As I said- those ideas are often quite far from how we would read the bible and interpret god (and angles- great problem indeed) but they truly tried to stay true to the bible as far as they could. There are many more concepts and it gets really crazy when they stumbled upon stuff in the bible that they couldn’t made logically work. They often enough decided the bible might not be literally true. It was quite a balance because they had to make sure not to get in trouble with the Vatikan. One wrote about how the creatures of the air came out of „air slur“, water creatures from „water slur“ and so on. Based on biblical texts it still sounds a hell lot like evolution.

      As I said, my university days are long over and I am very unsure if I used the right English terms. The idea of god in this scientific field is very different from the normal mainstream. I am between both positions. The philosophical perspective helps to make sense of all those questions but I cannot remove the mainstream idea of god from my life. But then, as stated in my country we are mostly Cafeteria Christians and don’t think about god and religion a lot, nor do we make a big effort to follow church teachings.

    • refugee


      11 hours ago, Palimpsest said:

      This sounds like a Food Pantry but run as a co-op.  Do they only serve fellow Christians and only allow the right sort of Christian to join?

      We have a Food Pantry that serves several towns, some affluent and some not so much.  It is not just a Christian thing and I'd take a very dim view of a "Christian" group trying to siphon off their supplies.:laughing-lmao:

      Our Food Pantry has no income requirements and no religious affiliation requirement. Only proof of residence (a utility bill or something similar) is required. 

      Also no proof of refusing govt. funding is required (not like it is that generous.)  In fact the trained volunteers help people to apply for govt. help if they want.  Clients can pick up food 2 X  a month with an "open shelf" policy.  They do limit how much food can be given out by family size, and it is capped at $500 worth of food per month for the largest families.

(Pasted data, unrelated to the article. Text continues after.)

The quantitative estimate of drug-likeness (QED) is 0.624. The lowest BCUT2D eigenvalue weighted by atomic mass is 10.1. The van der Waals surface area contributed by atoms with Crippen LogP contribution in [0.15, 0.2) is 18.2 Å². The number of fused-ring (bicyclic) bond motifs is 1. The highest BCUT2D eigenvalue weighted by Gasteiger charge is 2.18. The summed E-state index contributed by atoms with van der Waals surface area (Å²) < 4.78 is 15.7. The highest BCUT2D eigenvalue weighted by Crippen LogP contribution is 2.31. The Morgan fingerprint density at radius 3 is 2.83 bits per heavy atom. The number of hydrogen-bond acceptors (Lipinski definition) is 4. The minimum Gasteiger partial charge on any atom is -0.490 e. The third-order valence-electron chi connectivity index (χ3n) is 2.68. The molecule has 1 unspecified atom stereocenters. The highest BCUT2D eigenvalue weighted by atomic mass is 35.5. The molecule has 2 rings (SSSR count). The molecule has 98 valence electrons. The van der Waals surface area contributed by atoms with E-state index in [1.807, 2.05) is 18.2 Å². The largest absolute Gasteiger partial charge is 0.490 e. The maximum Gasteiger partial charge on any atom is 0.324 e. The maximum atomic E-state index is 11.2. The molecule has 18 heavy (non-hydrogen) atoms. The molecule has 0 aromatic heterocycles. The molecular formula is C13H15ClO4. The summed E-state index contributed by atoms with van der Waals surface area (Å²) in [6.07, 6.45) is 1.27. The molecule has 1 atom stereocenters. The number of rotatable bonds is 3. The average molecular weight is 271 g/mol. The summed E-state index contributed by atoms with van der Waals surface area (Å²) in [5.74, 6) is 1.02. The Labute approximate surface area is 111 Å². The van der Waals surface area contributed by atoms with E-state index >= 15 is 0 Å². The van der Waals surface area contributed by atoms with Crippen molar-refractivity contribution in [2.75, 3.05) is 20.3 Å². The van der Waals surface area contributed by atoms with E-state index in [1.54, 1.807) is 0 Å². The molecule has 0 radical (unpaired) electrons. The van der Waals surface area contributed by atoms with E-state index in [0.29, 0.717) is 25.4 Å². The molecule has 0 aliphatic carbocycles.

It serves seniors as well as families with children.  This used to be a rural and agricultural area but lots of commuters have moved in.  Some seniors are in danger of being forced out of the newly "affluent" towns where they have lived their whole lives due to skyrocketing property taxes.

      Food Pantries are a good thing.  :)


      I honestly don’t remember about constraints. It was over 20 years ago, and we were struggling financially, and we were deep in the koolade. In those days, I would take my kids to the park for the free lunches in the summertime, and watch them eat, because kids ate free but adults had to pay. And felt guilty because our church told us it was wrong to take government handouts. The gleaners organization was a godsend in that sense. There were a lot of people in the faith community who would not take WIC or food stamps or go to food banks because they blindly followed not-going-hungry false teachers. Yeah, we were blind and stupid. But that’s what brainwashing does.

      And yes, food pantries are indeed a good thing. I donate on a regular basis. Good stuff, too, that I would have appreciated in the days when we were eating what other people didn’t want. (I recommend it. Give to the food bank the same stuff your family enjoys eating. It might make someone’s day.)

      • Upvote 1
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    • hoipolloi


      7 hours ago, Hisey said:

      According to his facebook, he is graduated from Harvard Law and going to Columbus, either for work or vacation. The buddy who posted about Columbus is another Harvard Law grad (with quite a fancy resume!) who is now a lawyer in Ohio.


      The Columbus guy also has a photo of himself with Clarence Thomas :puke-front:

    • feministxtian


      we had to rehome our dogs when life blew up. I gave them to a friend of a friend, and I know they have a great home. It's been over 3 years and I STILL miss them SO MUCH...it wasn't that we didn't want them, God I wanted to be able to keep them, but it wasn't right since we were going to be homeless, and it wouldn't have been fair to them to try to keep them in a small apartment with no yard. We were able to keep the cats, thank God. But when that fucking social worker suggested getting rid of the cats AND my car I about took her head off. My felines have adapted to the changes in their lives quite well. I don't think the dogs would have...

      That bitch wouldn't understand loving ANYTHING.